The community of NBA players stands divided following a players-only video conference meeting this Friday led by Brooklyn Nets guard Kyrie Irving.
The conference was focused on the league’s plan to resume NBA play in July and was attended by more than 80 NBA players, per The Athletic’s Shams Chariana, including Irving, who is a vice-president of the Players’ Association, NBPA president Chris Paul, Donovan Mitchell, and Kevin Durant.
The player opposition to reopening is complex, informed not only by concerns over the novel coronavirus, but also by fear of increased risk of injury and by ongoing nationwide Black Lives Matter protests in the wake of the murder of George Floyd by the Minneapolis Police. “I don’t support going into Orlando,” said Irving on the call, per Shams, “I’m not with the systematic racism and the bullshit.” Another player who was on the call wrote to ESPN’s Adrian Wojnarowski: “Once we start playing basketball again, the news will turn from systemic racism to ‘who did what’ in the game last night,” but added, “It’s a crucial time for us to be able to play and blend that to impact what’s happening.”
This seems to be at the heart of the divide: Some players, such as Irving’s former teammate LeBron James, believe they can help affect “…meaningful change in society…” for black lives while playing in Orlando. Houston Rockets guard Austin Rivers took to Instagram to criticize Irving, writing, “Us coming back would put money in all our (NBA players) pockets. With this money you could help out even more people and continue to give more importantly your time and energy towards the BLM movement.”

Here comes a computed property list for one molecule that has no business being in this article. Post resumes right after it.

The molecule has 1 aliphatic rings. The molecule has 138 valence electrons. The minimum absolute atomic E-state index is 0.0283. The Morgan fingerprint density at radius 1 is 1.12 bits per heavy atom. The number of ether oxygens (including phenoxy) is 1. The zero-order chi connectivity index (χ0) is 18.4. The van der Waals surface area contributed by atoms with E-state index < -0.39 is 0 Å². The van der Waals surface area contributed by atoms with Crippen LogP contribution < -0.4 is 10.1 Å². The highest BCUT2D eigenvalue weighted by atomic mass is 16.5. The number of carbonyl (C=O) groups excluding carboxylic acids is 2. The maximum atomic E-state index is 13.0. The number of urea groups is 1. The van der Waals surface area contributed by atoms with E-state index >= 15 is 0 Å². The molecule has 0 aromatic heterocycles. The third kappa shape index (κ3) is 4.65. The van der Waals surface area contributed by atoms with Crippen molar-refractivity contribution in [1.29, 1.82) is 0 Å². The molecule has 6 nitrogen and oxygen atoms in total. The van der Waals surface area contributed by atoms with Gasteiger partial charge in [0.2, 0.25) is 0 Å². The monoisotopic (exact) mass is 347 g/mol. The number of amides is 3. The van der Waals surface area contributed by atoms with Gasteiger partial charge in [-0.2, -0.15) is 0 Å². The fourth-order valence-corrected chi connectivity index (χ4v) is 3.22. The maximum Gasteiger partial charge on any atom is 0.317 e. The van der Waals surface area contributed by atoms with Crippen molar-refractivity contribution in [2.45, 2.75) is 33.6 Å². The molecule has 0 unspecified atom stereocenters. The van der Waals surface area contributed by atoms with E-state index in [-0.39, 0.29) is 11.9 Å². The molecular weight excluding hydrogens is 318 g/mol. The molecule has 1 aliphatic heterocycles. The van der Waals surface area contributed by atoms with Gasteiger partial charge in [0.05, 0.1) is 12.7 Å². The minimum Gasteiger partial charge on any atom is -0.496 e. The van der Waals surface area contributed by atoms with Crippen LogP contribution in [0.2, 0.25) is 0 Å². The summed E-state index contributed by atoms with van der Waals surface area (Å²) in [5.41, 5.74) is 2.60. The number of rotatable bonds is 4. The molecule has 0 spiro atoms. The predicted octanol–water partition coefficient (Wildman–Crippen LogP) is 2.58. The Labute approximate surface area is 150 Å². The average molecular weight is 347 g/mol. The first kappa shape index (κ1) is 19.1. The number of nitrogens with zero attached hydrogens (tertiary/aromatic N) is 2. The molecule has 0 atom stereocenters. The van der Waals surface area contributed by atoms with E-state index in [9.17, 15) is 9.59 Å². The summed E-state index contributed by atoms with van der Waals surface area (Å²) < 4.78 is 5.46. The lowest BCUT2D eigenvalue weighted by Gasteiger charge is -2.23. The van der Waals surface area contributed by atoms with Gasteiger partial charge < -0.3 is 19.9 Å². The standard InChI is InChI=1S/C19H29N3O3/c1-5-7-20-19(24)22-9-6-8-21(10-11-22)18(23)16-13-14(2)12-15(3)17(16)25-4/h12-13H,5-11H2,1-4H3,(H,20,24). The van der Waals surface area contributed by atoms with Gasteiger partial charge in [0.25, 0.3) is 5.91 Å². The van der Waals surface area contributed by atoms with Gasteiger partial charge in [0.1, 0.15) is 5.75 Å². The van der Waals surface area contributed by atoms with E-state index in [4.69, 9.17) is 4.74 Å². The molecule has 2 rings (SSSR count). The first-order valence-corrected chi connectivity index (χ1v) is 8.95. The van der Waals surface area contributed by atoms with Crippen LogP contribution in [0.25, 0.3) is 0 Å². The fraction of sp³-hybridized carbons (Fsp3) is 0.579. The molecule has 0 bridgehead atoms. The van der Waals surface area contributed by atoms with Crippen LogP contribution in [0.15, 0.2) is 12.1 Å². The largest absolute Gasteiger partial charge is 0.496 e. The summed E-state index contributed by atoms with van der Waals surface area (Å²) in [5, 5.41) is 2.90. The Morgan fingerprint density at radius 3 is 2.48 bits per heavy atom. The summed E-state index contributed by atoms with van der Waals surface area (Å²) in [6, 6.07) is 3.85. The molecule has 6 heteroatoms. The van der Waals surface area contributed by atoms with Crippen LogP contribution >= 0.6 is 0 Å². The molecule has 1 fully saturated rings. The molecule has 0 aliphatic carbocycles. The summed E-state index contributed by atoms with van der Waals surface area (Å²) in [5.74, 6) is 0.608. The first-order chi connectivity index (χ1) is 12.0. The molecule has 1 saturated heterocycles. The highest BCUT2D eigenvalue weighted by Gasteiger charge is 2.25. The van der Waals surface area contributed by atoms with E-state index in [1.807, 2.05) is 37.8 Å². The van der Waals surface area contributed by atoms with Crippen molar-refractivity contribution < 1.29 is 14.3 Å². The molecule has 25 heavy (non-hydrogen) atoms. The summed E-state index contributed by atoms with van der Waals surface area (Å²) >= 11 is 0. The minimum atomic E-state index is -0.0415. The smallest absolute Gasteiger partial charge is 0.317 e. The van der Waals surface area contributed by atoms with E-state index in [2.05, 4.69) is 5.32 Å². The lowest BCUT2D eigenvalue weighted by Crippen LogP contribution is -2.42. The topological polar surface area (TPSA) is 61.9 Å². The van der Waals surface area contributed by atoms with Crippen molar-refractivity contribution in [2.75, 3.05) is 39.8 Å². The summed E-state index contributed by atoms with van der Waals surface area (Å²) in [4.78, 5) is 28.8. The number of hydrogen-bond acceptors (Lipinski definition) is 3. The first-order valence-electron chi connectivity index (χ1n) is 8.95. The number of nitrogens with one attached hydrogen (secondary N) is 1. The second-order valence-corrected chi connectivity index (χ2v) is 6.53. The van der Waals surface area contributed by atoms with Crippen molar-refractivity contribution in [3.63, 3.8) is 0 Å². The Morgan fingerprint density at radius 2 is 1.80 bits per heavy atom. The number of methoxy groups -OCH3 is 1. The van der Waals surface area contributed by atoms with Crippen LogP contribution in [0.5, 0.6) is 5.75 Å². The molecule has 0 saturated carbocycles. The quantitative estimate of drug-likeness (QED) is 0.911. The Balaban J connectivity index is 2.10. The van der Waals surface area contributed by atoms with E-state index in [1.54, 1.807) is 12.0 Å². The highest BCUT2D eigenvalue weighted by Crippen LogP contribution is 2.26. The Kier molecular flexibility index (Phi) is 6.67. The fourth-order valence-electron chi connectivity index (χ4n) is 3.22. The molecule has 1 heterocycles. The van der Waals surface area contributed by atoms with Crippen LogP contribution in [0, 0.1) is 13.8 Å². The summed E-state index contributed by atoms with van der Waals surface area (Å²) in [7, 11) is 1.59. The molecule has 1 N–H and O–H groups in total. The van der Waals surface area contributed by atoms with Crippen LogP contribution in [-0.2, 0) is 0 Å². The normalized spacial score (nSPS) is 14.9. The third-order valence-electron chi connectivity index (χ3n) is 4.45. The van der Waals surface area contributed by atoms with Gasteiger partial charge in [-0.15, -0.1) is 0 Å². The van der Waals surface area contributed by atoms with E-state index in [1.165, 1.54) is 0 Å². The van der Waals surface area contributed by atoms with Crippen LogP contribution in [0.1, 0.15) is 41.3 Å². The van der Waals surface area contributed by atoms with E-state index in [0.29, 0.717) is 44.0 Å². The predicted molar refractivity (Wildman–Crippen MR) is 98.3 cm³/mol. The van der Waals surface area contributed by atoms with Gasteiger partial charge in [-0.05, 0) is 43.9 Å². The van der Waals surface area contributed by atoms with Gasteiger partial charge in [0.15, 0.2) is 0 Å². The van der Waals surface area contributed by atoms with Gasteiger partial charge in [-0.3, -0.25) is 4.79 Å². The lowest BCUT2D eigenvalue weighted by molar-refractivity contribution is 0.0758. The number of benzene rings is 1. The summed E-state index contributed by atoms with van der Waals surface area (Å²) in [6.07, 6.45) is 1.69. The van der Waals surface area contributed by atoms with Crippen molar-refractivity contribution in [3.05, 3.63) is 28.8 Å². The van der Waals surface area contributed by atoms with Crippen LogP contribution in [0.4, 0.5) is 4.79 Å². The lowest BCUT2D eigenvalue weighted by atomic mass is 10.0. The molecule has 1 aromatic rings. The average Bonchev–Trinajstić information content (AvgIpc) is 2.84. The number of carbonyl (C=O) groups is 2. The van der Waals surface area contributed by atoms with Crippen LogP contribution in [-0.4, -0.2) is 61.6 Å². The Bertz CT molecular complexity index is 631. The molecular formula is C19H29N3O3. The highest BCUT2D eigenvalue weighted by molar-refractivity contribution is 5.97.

The faction of NBA players that opposes the reopening plan, however, has voiced concerns about NBA play detracting from the current national focus on police brutality. Also on Instagram, Los Angeles Clippers sixth-man Lou Williams wrote, “[We] are fighting for radical change. Sports has been a healing factor, there we agree. In this climate…it’s a distraction.” While some journalists have painted players such as Williams and Kyrie Irving as ‘disruptors’, there is clearly a reasoned thought process around the message that cancelling the season would send.
Still, other players have raised concerns related to their health, between the risk of Covid-19 and the increased risk of injury from playing at the NBA level after over 150 days of inactivity. Earlier this week, New Orleans Pelicans guard JJ Reddick expressed concerns over Twitter that due to a lack of restrictions being placed on Disney staffers, there actually “Isn’t a bubble.” A group of young stars on the verge of contract extensions, including Jayson Tatum, Donovan Mitchell, and Kyle Kuzma, have been lobbying the NBPA for allowances for injury insurance if there is to be a resumed season in Orlando.
Clearly, much ground remains to be covered in the conversations around reopening the NBA, but wherever that conversation leads, the players, especially African-American players, need to be a part of it.
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